Johnson & Johnson’s COVID-19 vaccine will remain in limbo for a while longer after government health advisers declared Wednesday that they need more evidence to decide if a handful of unusual blood clots were linked to the shot — and if so, how big the risk really is.
When Avelino Maldonado started his spice distribution company in Chicago, the biggest waves of Latino immigrants had yet to arrive. Sixty-four years later, Latinos comprise nearly 30% of the city’s population, and La Criolla’s new owners hope to bring their Latin flavor to another generation of cooks.
Americans owe more than $1.7 trillion in student loan debt. Now, President Joe Biden is facing new calls to cancel $50,000 or more of loan debt per student. But critics say it would put an undue burden on Americans who never went to college.
With tens of thousands of Chicagoans working from home for the first time and thousands more becoming entrepreneurs because of the COVID-19 pandemic, the City Council is poised to ease the rules governing the operation of home businesses.
Determined to close a loophole in a seven-year-old city law, aldermen advanced a measure Monday that would ban pet stores from selling dogs, cats and rabbits at a profit.
The Chicago Tribune newspaper could become a nonprofit. Crain’s Chicago Business editor Ann Dwyer takes us behind the headline of that story and more.
When city leaders and developers discuss new plans for major real estate projects, some groups are often left out of the discussion. What’s being done to bring more Black and Latino developers into the industry.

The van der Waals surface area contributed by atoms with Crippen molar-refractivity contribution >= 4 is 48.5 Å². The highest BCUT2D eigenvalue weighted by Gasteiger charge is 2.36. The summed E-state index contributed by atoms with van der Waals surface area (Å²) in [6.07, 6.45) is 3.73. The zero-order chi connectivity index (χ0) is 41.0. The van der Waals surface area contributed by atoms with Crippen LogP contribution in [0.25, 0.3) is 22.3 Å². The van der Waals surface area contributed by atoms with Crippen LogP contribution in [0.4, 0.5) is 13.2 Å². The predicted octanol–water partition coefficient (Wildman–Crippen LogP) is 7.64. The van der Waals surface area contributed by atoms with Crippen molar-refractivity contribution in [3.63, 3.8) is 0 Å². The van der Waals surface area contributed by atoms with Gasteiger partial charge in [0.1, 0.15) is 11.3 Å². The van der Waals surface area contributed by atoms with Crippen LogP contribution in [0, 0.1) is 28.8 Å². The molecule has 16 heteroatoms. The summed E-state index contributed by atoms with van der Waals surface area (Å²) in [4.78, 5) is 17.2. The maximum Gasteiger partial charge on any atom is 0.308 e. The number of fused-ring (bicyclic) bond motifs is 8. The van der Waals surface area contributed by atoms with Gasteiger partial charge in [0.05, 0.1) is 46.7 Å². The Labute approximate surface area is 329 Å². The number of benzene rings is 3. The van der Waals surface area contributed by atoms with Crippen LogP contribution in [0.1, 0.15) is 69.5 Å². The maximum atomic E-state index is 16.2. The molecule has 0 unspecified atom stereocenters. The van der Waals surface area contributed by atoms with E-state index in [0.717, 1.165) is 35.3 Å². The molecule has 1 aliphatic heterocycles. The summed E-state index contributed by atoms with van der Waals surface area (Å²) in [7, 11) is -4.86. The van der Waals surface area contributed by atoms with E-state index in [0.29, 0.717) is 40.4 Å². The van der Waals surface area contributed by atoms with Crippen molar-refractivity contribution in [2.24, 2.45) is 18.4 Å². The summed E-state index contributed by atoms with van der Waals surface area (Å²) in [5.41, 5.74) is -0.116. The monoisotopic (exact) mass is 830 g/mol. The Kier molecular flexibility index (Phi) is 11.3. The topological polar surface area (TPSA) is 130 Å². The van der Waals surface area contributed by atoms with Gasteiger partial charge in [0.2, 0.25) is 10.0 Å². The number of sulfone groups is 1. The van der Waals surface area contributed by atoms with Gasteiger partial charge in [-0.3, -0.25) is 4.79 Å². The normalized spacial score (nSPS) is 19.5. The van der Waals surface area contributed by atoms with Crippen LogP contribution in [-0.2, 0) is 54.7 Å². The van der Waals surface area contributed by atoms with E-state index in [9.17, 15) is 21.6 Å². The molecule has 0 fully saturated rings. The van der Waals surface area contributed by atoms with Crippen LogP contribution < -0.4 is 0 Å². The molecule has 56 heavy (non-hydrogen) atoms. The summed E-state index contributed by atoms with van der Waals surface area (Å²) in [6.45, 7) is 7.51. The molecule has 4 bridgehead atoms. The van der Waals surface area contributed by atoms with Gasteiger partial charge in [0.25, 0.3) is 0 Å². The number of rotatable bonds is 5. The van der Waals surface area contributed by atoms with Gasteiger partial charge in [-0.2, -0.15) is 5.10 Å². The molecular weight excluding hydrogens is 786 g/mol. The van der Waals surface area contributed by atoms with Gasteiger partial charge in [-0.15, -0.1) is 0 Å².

Despite the strongest public support and the most sympathetic president in years, the American labor movement just suffered a stinging defeat -- again.
Airlines pulled dozens of Boeing Max 737s out of service for inspections after the aircraft maker told them about a possible electrical problem, the latest setback for the plane.
For the first time since 2019, fans are back at Guaranteed Rate Field to watch the White Sox in person. As part of our community reporting series, we visit the area to see how fans are settling in — and how the area is faring one year into the pandemic.
The global shortage of semiconductors has forced General Motors and Ford to further cut production at their North American factories as chip supplies seem to be growing tighter.
A group of Amazon employees walked out of the mega-retailer’s Gage Park distribution center Wednesday morning, calling on the company to stop understaffing the facility and to provide accommodations for people working a 10.5-hour overnight “megacycle” shift.
The Chicago Plan Commission approved a $3.8 billion effort earlier this year to overhaul the former Michael Reese Hospital site in Bronzeville, just west of the lakefront on 31st Street. The team behind the development is thinking big and working toward community buy-in.
The coronavirus pandemic and mitigation measures to control it have led to a huge drop in ridership on public transit. As more and more people get vaccinated and the economy reopens, are riders going to come back?
United Airlines says it will train 5,000 pilots this decade, including taking on applicants with no flying experience, and plans for half of them to be women or people of color.